10 Good Reasons For Writing Your Business Plan Yourself

by Jim Smith on September 20, 2010 · 3 comments

The business plan is generally the last thing you want to focus on. It takes a lot of time and forces you to slow down, marshal your thoughts and write them down which you’d prefer not to do since you’d rather be engaged in starting up the business. But you can’t run away from it, because you know that the bank will want to see it and that the landlord of the store front you fell in love with will ask for a copy. So, if you can afford to, you hire someone,a recently graduated MBA, to write it for you (and you get your money’s worth … LOL… something utterly useless!)

You need to write it yourself and here we’ll spell out ten good reasons why.

Dreaming It Up
Creative Commons License photo credit: Orin Zebest

1. It forces you to take all the great ideas about this business and translate them into words. As you do that, it brings clarity to a lot of the concepts that are in your head (which someone else can’t do). It makes you feel confident that you know what you are doing. The business plan is for you.
2. It gives you an opportunity to run the business on paper by making all of the needed financial assumptions about revenue and expenses.
3. It allows you to see when and if you have positive cash flow and how much working capital you will need in the start-up phase.
4. It makes you drill down into all of your start-up expenses, giving you an exact start-up sum you’ll need before you even open the doors.
5. You’ll have to list all of the ongoing expenses and take a good guess at how many months it will take you before you start getting revenue. This together with the start-up expenses will give you an exact amount of start-up capital you’ll need to have so you can go into business and stay in business until you start to generate enough revenue.
6. The Bank wants to see your plan to understand how you’ll pay the loan back and if you have the necessary skills to run the business. You’ll need to understand everything in the plan so you can defend it when asked questions.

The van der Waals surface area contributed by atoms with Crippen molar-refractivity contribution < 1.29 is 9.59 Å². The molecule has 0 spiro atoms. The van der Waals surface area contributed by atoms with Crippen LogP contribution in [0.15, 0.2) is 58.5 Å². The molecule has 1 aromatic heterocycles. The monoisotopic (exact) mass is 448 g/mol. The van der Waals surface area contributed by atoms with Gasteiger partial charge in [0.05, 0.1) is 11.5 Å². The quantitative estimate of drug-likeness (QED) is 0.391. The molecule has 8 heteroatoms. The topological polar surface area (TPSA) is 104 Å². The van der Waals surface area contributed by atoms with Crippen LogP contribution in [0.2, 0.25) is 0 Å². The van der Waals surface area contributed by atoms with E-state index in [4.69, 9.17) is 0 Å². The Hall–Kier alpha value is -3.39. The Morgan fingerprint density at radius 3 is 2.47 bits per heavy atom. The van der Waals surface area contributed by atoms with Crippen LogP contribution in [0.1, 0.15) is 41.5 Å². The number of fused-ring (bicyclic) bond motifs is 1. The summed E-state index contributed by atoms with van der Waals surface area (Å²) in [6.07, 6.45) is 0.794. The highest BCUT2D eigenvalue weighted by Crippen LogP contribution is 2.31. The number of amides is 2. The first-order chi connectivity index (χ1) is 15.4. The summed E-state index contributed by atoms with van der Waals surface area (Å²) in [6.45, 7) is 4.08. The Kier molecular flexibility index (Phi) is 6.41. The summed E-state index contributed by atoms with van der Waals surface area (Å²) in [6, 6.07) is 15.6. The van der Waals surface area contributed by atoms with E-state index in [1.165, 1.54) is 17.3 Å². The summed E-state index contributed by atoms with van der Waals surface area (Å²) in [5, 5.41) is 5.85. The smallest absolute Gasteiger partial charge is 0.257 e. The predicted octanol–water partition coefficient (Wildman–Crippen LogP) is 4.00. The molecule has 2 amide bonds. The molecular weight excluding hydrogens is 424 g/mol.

7. The landlord will want to see it to figure out whether the business will work and if you’ll be able to pay the rent.
8. You’ll need to do all the research on your market, your customers and your competition.
9. You’ll need to assess your strengths and your weaknesses and understand the skills you need to improve either by learning quickly or by hiring good management or taking on a partner.
10. It gives you a clear set of measures and milestones against which you’ll run the business. It is your map to the future and you’ll use it to track the progress of the business and you’ll keep adjusting the plan as you change your assumptions to fit the changing economic, technological and social environment.

The business plan is not a one-time event but an ongoing process. You need to be constantly measuring your progress and checking it against the plan, It helps you stay on top of your entrepreneurial game.

{ 3 comments… read them below or add one }

Griff September 28, 2010 at 8:28 am

Could not agree more: as I wrote in STARTING YOUR OWN BUSINESS? – the business plan has to come from YOUR thinking not some “hired-gun.” Since it is a dynamic process, Jim’s got it right – you’ve gotta know what is in it and why.

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rajani juneja September 20, 2013 at 10:59 pm

i want and my husband wants to start a cloth business.
we dont have any idea from where to start.
we dont have any experience.
please assist and give us your valuable advise.
thank you

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